Brightsurf Science News & Current Events

October 15, 2002
Correction for reporting delays and errors may lead to changes in recent cancer incidence data
Adjustment for reporting delays and errors in cancer data may result in changes in cancer incidence rates reported by the National Cancer Institute (NCI), according to a study in the October 16 issue of the Journal of the National Cancer Institute.

A little blue and purple helps body fend off deadly parasites
Chagas disease, a parasitic disease that is nearly epidemic from Mexico to Tierra del Fuego, may have met its match in a simple solution of dyes, a UC Irvine study has found.

Protein patterns in blood may predict prostate cancer diagnosis
Patterns of proteins found in patients' blood serum may help distinguish between prostate cancer and benign conditions, scientists from the National Cancer Institute (NCI) and the Food and Drug Administration (FDA) report today in the Journal of the National Cancer Institute.

Plutonium: Size does matter
Los Alamos National Laboratory researchers have found a better way to measure plutonium oxide particles in glove boxes where plutonium research is done.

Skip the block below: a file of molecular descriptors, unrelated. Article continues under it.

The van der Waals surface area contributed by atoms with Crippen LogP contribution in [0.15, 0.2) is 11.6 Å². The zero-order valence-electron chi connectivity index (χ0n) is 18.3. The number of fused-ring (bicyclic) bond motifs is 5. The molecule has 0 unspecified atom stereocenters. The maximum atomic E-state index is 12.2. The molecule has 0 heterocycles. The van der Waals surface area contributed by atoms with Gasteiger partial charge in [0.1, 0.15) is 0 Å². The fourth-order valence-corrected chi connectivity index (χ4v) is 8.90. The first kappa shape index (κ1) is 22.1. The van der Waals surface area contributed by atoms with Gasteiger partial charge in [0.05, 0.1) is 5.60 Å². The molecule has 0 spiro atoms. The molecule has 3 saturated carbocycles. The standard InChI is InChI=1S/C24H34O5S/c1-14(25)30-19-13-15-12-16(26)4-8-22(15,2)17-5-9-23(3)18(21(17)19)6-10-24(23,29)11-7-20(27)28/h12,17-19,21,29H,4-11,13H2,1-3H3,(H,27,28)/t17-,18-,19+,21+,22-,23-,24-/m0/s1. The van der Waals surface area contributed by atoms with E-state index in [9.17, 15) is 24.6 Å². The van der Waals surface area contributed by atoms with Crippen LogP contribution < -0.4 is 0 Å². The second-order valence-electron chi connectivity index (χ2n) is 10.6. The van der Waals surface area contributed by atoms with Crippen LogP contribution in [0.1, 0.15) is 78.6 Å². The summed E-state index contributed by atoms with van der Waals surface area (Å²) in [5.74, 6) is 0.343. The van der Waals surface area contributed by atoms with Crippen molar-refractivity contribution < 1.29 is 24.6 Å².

Exposure to atomic bomb radiation associated with nervous system tumors
A study of the effects of radiation exposure among Japanese atomic bomb survivors has found that exposure to even moderate doses of radiation is associated with an increased incidence of nervous system tumors.

Protein patterns may aid prostate cancer detection
A test that detects a specific pattern of proteins in blood may distinguish benign prostate conditions from prostate cancer more effectively than the current biomarker for the disease: protein specific antigen, or PSA.

Latest child neurology practices and studies presented at daylong briefing
Seven leading U.S. child neurologists are gathering in San Francisco, Thurs., Oct.

The role of obesity and calories in cancer prevention
Obesity, increasing at an alarming rate in the United States and many other countries, is thought to result from lifestyle changes, including decreased physical activity and overconsumption of calories.

New studies advance scientific knowledge of drinking water disinfection byproducts
In its September/October issue, the International Journal of Toxicology is pleased to publish the last in a series of four studies examining possible reproductive and developmental health effects from two byproducts of drinking water chlorination.

20% of mammogram-detected cancers are in situ lesions of unknown aggressiveness
Of cancers detected by screening mammography, approximately 20 percent are ductal carcinoma in situ (DCIS), a non-invasive tumor contained within the walls of the breast duct, according to a multi-state study led by UCSF researchers.

Physics news update 609
Highlights of this Physics News Update include new holography technique that uses neutrons, experiments with

Linking alcohol drinking patterns to specific genes
Researchers continue to search for specific genes involved in alcoholism.

Mammography frequently detects noninvasive tumors